March 25, 2021
Award-winning film invites conversation, demands response to systemic racism
In August 2016, Colten Boushie, a young Cree man from Red Pheasant First Nation, died from a gunshot wound to the back of his head after driving onto Gerald Stanley's farm. Stanley was charged with second-degree murder, stood trial, and was acquitted. The jury’s findings drew international attention and led the family to challenge racism embedded in Canada’s legal system.
An independent report released this week by the Civilian Review and Complaints Commission (CRCC) found that the RCMP had mishandled the investigation into Boushie’s killing, including racially discriminating against Boushie’s mother, Debbie Baptiste, when notifying her of her son’s death. The report was accepted by the RCMP, who have committed themselves to enacting the commission’s recommendations.
Baptiste’s unrelenting pursuit of justice is the topic of the award-winning documentary film nîpawistamâsowin: We Will Stand Up, which follows Boushie’s family from the Saskatchewan courthouse to Parliament and the United Nations, as they share Colten’s story in advocating for changes within the legal system. Their advocacy has resulted in the passing of Bill C-75, which ended peremptory challenges in the courtroom. These were used in Stanley’s trial as a means of blocking potential jurors who appeared to be Indigenous.
- Photo above: Debbie Baptiste and Jade Brown-Tootoosis at the United Nations in New York City. The two, who continue to advocate for an end to historic and contemporary injustices against Indigenous persons, will be appearing in a panel discussion March 30, 2021. © Melissa Kent/CBC Licensing
On March 30, the Education Students’ Association (ESA) and the Werklund School of Education will host a post-screening event of the film (an asynchronous, or watch-when-you-like, viewing) followed by a panel discussion with director Tasha Hubbard, and special guests Debbie Baptiste (Colten Boushie’s mother) and activist Jade Brown-Tootoosis (Boushie’s cousin).
The film, released in 2019, received numerous accolades, including the Best Feature Length Documentary award at the Canadian Screen Awards, Best Canadian Feature Documentary at the 2019 Hot Docs Canadian International Documentary Festival, the Discovery Award from the Director's Guild of Canada, and the Special Jury Prize for Social Justice at the Calgary International Film Festival.
This event, organized by education students in collaboration with the National Film Board, is open to the general public with the intention to create dialogue that promotes awareness of the necessary steps toward reconciliation, including the dismantling of systemic forces that perpetuate issues of discrimination, oppression, colonialism and violence.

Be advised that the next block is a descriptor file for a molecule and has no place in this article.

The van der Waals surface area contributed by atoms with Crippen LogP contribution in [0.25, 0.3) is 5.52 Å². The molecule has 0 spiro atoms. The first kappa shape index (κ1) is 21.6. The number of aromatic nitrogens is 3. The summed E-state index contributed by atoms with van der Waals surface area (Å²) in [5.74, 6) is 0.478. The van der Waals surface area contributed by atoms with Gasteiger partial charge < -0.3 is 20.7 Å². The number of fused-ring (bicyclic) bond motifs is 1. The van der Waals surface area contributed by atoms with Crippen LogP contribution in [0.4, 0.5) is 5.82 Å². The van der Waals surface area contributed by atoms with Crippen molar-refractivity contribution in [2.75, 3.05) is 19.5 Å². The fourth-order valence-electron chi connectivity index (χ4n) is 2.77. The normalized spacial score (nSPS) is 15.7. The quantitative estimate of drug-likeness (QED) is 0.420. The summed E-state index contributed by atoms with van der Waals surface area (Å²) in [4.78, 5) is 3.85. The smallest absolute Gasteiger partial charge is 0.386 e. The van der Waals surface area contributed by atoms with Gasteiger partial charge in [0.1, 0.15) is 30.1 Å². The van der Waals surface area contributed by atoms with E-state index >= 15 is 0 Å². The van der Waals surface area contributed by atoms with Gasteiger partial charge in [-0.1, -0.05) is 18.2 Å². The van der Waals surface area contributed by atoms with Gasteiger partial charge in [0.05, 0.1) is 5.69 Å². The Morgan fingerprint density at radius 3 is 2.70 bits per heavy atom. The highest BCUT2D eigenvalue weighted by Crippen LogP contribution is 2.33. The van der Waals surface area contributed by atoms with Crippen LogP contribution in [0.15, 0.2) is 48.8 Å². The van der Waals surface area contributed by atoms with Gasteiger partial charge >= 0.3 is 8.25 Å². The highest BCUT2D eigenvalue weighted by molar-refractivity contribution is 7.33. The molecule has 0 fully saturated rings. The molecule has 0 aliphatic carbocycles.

“What is truly impactful about this film is that it forces a degree of introspection which is critical in order for real change to occur,” says Tassia Rushford, a student leader with the ESA, who received support through the Students’ Union Quality Money Grant to host the event. “I am hopeful that in sharing Colten Boushie’s story and legacy, educators will feel compelled to start a dialogue in their own classroom around racism so that we can foster a more just, compassionate, and equitable future for all.”
In bringing this event to the University of Calgary, Rushford worked closely with Dr. Yvonne Poitras Pratt, PhD’11, director of Indigenous education at the Werklund School of Education, who has supported the students’ association in developing this and other events centred on equality, social justice, and reconciliation.
Poitras Pratt sees an important role for students in addressing systemic injustice. “Student advocacy is very powerful as it shows the ways in which educators can learn from upcoming generations — it shows the courage and the passion that a new generation of educators carry when they are taught the truths of Canada,” explains Poitras Pratt. She also leads a graduate topic in the MEd program, Indigenous Education: A Call to Action that addresses the role of educators, policy-makers, and concerned citizens in working toward reconciling relations.
I see hope for the future realized when students take up leadership roles in the quest for reconciliation through education.
Members of the public are invited to view the film through the registration link below and share their questions for panellists when registering. Questions will be reviewed by panellists beforehand.
The panel will be moderated by Dr. Michael Hart, PhD, vice-provost, Indigenous engagement at the University of Calgary and Poitras Pratt, with guest panellists Debbie Baptiste, Jade Brown-Tootoosis, and director, Dr.Tasha Hubbard, PhD.
ii’ taa’poh’to’p, the University of Calgary’s Indigenous Strategy, is a commitment to deep evolutionary transformation by reimagining ways of knowing, doing, connecting and being. Walking parallel paths together, “in a good way,” UCalgary is moving toward genuine reconciliation and Indigenization.